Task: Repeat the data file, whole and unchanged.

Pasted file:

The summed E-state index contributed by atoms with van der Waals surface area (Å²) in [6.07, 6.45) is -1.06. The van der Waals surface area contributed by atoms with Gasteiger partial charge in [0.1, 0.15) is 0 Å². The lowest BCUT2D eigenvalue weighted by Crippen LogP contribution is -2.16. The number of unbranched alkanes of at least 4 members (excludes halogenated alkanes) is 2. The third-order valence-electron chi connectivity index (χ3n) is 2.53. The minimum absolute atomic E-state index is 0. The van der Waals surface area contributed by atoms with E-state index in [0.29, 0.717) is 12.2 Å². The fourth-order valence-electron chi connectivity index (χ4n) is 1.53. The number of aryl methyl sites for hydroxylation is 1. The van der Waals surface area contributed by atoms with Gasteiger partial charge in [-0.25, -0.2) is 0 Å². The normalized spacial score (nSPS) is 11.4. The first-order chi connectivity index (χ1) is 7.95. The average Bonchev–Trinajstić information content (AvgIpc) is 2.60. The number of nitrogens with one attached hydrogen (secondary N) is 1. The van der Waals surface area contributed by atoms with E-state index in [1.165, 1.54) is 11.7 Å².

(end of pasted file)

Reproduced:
The summed E-state index contributed by atoms with van der Waals surface area (Å²) in [6.07, 6.45) is -1.06. The van der Waals surface area contributed by atoms with Gasteiger partial charge in [0.1, 0.15) is 0 Å². The lowest BCUT2D eigenvalue weighted by Crippen LogP contribution is -2.16. The number of unbranched alkanes of at least 4 members (excludes halogenated alkanes) is 2. The third-order valence-electron chi connectivity index (χ3n) is 2.53. The minimum absolute atomic E-state index is 0. The van der Waals surface area contributed by atoms with E-state index in [0.29, 0.717) is 12.2 Å². The fourth-order valence-electron chi connectivity index (χ4n) is 1.53. The number of aryl methyl sites for hydroxylation is 1. The van der Waals surface area contributed by atoms with Gasteiger partial charge in [-0.25, -0.2) is 0 Å². The normalized spacial score (nSPS) is 11.4. The first-order chi connectivity index (χ1) is 7.95. The average Bonchev–Trinajstić information content (AvgIpc) is 2.60. The number of nitrogens with one attached hydrogen (secondary N) is 1. The van der Waals surface area contributed by atoms with E-state index in [1.165, 1.54) is 11.7 Å².